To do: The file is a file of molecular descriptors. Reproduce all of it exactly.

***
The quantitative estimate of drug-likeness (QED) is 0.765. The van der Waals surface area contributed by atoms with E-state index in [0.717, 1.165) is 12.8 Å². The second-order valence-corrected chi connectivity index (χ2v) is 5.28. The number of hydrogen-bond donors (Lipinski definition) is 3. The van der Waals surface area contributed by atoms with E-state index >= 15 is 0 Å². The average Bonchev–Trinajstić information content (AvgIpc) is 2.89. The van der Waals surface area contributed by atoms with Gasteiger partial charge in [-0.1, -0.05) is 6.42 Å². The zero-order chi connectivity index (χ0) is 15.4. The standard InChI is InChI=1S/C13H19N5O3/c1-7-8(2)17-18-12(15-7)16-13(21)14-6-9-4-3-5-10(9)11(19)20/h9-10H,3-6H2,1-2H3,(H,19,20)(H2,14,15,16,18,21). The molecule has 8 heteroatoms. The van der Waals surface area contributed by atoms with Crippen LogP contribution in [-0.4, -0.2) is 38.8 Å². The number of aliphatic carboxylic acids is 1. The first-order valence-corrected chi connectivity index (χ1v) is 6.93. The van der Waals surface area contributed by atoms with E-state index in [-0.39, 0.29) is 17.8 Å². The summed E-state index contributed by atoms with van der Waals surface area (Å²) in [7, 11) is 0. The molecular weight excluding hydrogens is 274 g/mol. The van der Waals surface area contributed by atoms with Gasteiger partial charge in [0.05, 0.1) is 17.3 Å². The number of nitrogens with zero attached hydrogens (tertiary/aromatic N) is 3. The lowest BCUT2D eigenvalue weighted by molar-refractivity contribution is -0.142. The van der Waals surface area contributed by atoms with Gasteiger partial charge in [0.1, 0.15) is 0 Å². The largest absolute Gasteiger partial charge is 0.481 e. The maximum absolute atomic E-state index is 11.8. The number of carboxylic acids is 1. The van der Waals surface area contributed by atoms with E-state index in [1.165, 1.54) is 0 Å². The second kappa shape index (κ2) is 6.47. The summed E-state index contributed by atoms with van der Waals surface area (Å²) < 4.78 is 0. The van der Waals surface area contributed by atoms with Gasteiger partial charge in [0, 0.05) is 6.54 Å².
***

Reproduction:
The quantitative estimate of drug-likeness (QED) is 0.765. The van der Waals surface area contributed by atoms with E-state index in [0.717, 1.165) is 12.8 Å². The second-order valence-corrected chi connectivity index (χ2v) is 5.28. The number of hydrogen-bond donors (Lipinski definition) is 3. The van der Waals surface area contributed by atoms with E-state index >= 15 is 0 Å². The average Bonchev–Trinajstić information content (AvgIpc) is 2.89. The van der Waals surface area contributed by atoms with Gasteiger partial charge in [-0.1, -0.05) is 6.42 Å². The zero-order chi connectivity index (χ0) is 15.4. The standard InChI is InChI=1S/C13H19N5O3/c1-7-8(2)17-18-12(15-7)16-13(21)14-6-9-4-3-5-10(9)11(19)20/h9-10H,3-6H2,1-2H3,(H,19,20)(H2,14,15,16,18,21). The molecule has 8 heteroatoms. The van der Waals surface area contributed by atoms with Crippen LogP contribution in [-0.4, -0.2) is 38.8 Å². The number of aliphatic carboxylic acids is 1. The first-order valence-corrected chi connectivity index (χ1v) is 6.93. The van der Waals surface area contributed by atoms with E-state index in [-0.39, 0.29) is 17.8 Å². The summed E-state index contributed by atoms with van der Waals surface area (Å²) in [7, 11) is 0. The molecular weight excluding hydrogens is 274 g/mol. The van der Waals surface area contributed by atoms with Gasteiger partial charge in [0.05, 0.1) is 17.3 Å². The number of nitrogens with zero attached hydrogens (tertiary/aromatic N) is 3. The lowest BCUT2D eigenvalue weighted by molar-refractivity contribution is -0.142. The van der Waals surface area contributed by atoms with Gasteiger partial charge in [0.1, 0.15) is 0 Å². The largest absolute Gasteiger partial charge is 0.481 e. The maximum absolute atomic E-state index is 11.8. The number of carboxylic acids is 1. The van der Waals surface area contributed by atoms with E-state index in [1.165, 1.54) is 0 Å². The second kappa shape index (κ2) is 6.47. The summed E-state index contributed by atoms with van der Waals surface area (Å²) < 4.78 is 0. The van der Waals surface area contributed by atoms with Gasteiger partial charge in [0, 0.05) is 6.54 Å².